Lost Social Security Card? Here’s How to Replace It

Written By Jeff Hindenach
Last updated June 5, 2020

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social security card
Identity Theft
May 20, 2020

Simple. Thrifty. Living.

A lost social security card may not seem like a big deal, especially if you’ve memorized your social security number, but not having it can cause issues in the long run. Many people use the card to verify their identity for everything from passports to employment. So what should you do if you lose yours? Here’s how to replace a lost social security card.

It’s easier than you might think to replace a lost SS card. As long as you have the right documentation and a little time set aside, you could request a replacement card almost immediately.

Take these steps to get the ball rolling:

Documentation you will need

You will need to prove you are who you say you are before the government will send you a replacement card. Here is a list of documents that you will need:

  • Proof of Citizenship: This can include a birth certificate or a passport.
  • Proof of Age: You will need to prove your age with a birth certificate, passport, or hospital birth record.
  • Proof of Identity: You will also need to prove your identity using one of the following: driver’s license, state-issued ID card, or a passport. If you don’t have any of these, a employee ID card, school ID card, military ID card or health insurance card would be accepted if it includes your date of birth, your name and a recent photograph.

Check the Social Security Administration website[1] to find a full list of the documents that are acceptable for each category.

Apply for a new card

There are a few ways to apply for a replacement for your lost ss card, depending on what is more convenient for you.

Apply online: Go to the Social Security Administration’s website to start the process.

  1. Create a mySocial Security account[2].
  2. Fill out the online application, providing correct documentation.
  3. Once approved, the SSA will send you your replacement card.

If you live in the following states, you CANNOT apply online for a replacement social security card: Alabama, Minnesota, Nevada, New Hampshire, Ohio, Oklahoma, Oregon, West Virginia. You also can’t use the online application if you are requesting a name change.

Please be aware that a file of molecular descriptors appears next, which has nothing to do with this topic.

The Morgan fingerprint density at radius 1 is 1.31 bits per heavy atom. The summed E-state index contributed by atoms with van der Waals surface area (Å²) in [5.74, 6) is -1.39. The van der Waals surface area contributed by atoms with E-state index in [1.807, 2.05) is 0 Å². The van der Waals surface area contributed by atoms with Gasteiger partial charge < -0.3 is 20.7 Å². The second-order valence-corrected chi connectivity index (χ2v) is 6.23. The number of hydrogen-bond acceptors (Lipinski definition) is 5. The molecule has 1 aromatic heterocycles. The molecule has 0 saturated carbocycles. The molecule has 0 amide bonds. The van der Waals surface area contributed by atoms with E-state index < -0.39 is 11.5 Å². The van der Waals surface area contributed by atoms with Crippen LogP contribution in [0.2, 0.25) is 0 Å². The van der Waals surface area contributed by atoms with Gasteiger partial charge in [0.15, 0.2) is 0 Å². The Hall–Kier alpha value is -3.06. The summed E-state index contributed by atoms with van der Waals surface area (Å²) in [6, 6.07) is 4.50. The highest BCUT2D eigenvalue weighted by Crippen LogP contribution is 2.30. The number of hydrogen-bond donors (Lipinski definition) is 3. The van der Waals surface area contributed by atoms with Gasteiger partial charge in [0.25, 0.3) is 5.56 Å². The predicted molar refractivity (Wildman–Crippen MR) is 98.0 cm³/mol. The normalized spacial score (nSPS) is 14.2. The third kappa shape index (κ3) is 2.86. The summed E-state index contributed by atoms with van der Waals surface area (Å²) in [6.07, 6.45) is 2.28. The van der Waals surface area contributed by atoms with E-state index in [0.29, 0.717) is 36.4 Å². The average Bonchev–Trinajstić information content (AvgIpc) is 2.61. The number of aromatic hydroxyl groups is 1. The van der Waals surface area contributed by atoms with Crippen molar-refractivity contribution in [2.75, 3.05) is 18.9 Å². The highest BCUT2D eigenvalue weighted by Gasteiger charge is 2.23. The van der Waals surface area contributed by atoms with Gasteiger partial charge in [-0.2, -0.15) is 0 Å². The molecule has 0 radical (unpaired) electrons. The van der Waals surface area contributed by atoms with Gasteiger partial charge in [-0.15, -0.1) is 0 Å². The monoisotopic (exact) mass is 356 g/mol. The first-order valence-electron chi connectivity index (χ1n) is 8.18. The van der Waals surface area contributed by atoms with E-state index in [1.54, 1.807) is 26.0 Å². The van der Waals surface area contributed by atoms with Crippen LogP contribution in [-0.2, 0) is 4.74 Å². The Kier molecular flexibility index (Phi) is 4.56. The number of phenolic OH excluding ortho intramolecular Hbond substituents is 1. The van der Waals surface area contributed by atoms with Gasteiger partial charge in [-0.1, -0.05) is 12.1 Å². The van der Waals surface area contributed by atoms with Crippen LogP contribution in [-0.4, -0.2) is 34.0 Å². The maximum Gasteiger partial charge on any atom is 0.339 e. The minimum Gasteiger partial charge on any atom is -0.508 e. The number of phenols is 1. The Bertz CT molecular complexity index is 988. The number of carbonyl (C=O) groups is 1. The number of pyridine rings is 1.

Apply in person: Applying in person can take more time than applying online, but it also guarantees that you are talking to the right people, getting your questions answered and providing the correct information. Here is how to apply in person:

  1. Find your local Social Security Administration office. You can do that on the SSA website here[3].
  2. If you want to make an appointment, you will need to call your local social security office to set one up[4]. Appointments cannot be made online.
  3. Show up to your appointment with the correct documentation.
  4. A representative will walk you through the application process and let you know next steps like when your card should arrive.

Two weeks, generally[5]. This is from the time your application is submitted, whether you applied online or in a Social Security Administration office. If you go into the office, they will give you a paper saying that you have applied for a replacement card, which should help if you need to use your card to verify your identity at any point.

Replacing a child’s social security card is essentially the same process as replacing your own card. You will need the correct documentation for your child, which generally includes a birth certificate or a passport.

Applying for a social security number: If your child never received a social security number, then the process is a little more complicated. Any child over the age of 12 will have to submit to an interview to prove their identity. You’ll also need records from all their schools or any employment that they have had. You will also need to provide documentation to prove your own identity and your relationship to the child.